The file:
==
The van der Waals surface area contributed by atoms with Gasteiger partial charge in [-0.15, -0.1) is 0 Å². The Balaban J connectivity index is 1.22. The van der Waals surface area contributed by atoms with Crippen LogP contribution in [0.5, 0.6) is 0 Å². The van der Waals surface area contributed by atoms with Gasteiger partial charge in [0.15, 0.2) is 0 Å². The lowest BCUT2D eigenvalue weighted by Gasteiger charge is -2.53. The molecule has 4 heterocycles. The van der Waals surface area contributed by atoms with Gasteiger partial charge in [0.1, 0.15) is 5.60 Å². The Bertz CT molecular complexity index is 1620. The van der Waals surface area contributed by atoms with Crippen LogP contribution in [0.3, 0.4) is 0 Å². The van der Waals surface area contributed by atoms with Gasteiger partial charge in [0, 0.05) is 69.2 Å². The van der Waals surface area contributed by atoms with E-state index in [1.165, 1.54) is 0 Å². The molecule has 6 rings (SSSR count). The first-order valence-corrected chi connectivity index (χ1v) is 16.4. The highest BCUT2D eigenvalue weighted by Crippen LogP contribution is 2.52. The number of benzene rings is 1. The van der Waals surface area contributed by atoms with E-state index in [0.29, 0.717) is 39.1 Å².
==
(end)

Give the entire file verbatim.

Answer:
The van der Waals surface area contributed by atoms with Gasteiger partial charge in [-0.15, -0.1) is 0 Å². The Balaban J connectivity index is 1.22. The van der Waals surface area contributed by atoms with Crippen LogP contribution in [0.5, 0.6) is 0 Å². The van der Waals surface area contributed by atoms with Gasteiger partial charge in [0.15, 0.2) is 0 Å². The lowest BCUT2D eigenvalue weighted by Gasteiger charge is -2.53. The molecule has 4 heterocycles. The van der Waals surface area contributed by atoms with Gasteiger partial charge in [0.1, 0.15) is 5.60 Å². The Bertz CT molecular complexity index is 1620. The van der Waals surface area contributed by atoms with Crippen LogP contribution in [0.3, 0.4) is 0 Å². The van der Waals surface area contributed by atoms with Gasteiger partial charge in [0, 0.05) is 69.2 Å². The van der Waals surface area contributed by atoms with E-state index in [1.165, 1.54) is 0 Å². The molecule has 6 rings (SSSR count). The first-order valence-corrected chi connectivity index (χ1v) is 16.4. The highest BCUT2D eigenvalue weighted by Crippen LogP contribution is 2.52. The number of benzene rings is 1. The van der Waals surface area contributed by atoms with E-state index in [0.29, 0.717) is 39.1 Å².